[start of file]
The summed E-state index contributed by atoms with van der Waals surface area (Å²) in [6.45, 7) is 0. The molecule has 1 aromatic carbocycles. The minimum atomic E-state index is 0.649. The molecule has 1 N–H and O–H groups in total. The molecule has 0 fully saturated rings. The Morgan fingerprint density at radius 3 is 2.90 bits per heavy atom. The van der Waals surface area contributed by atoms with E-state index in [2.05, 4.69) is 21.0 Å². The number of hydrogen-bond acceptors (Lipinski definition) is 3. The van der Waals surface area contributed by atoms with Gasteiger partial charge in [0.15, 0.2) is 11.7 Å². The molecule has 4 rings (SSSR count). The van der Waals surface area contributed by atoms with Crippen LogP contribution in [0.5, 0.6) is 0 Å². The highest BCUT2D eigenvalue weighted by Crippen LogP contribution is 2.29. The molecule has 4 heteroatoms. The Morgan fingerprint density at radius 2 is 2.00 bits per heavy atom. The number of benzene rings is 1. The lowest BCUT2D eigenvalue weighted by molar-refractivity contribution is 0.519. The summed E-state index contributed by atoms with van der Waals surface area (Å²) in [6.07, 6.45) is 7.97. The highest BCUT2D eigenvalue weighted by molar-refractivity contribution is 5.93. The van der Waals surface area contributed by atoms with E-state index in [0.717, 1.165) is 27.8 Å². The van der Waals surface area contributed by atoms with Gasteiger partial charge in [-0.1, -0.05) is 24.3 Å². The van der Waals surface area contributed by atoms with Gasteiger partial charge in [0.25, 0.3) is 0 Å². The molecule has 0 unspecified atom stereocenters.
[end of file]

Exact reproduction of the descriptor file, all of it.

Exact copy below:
The summed E-state index contributed by atoms with van der Waals surface area (Å²) in [6.45, 7) is 0. The molecule has 1 aromatic carbocycles. The minimum atomic E-state index is 0.649. The molecule has 1 N–H and O–H groups in total. The molecule has 0 fully saturated rings. The Morgan fingerprint density at radius 3 is 2.90 bits per heavy atom. The van der Waals surface area contributed by atoms with E-state index in [2.05, 4.69) is 21.0 Å². The number of hydrogen-bond acceptors (Lipinski definition) is 3. The van der Waals surface area contributed by atoms with Gasteiger partial charge in [0.15, 0.2) is 11.7 Å². The molecule has 4 rings (SSSR count). The van der Waals surface area contributed by atoms with Crippen LogP contribution in [0.5, 0.6) is 0 Å². The highest BCUT2D eigenvalue weighted by Crippen LogP contribution is 2.29. The molecule has 4 heteroatoms. The Morgan fingerprint density at radius 2 is 2.00 bits per heavy atom. The number of benzene rings is 1. The lowest BCUT2D eigenvalue weighted by molar-refractivity contribution is 0.519. The summed E-state index contributed by atoms with van der Waals surface area (Å²) in [6.07, 6.45) is 7.97. The highest BCUT2D eigenvalue weighted by molar-refractivity contribution is 5.93. The van der Waals surface area contributed by atoms with E-state index in [0.717, 1.165) is 27.8 Å². The van der Waals surface area contributed by atoms with Gasteiger partial charge in [-0.1, -0.05) is 24.3 Å². The van der Waals surface area contributed by atoms with Gasteiger partial charge in [0.25, 0.3) is 0 Å². The molecule has 0 unspecified atom stereocenters.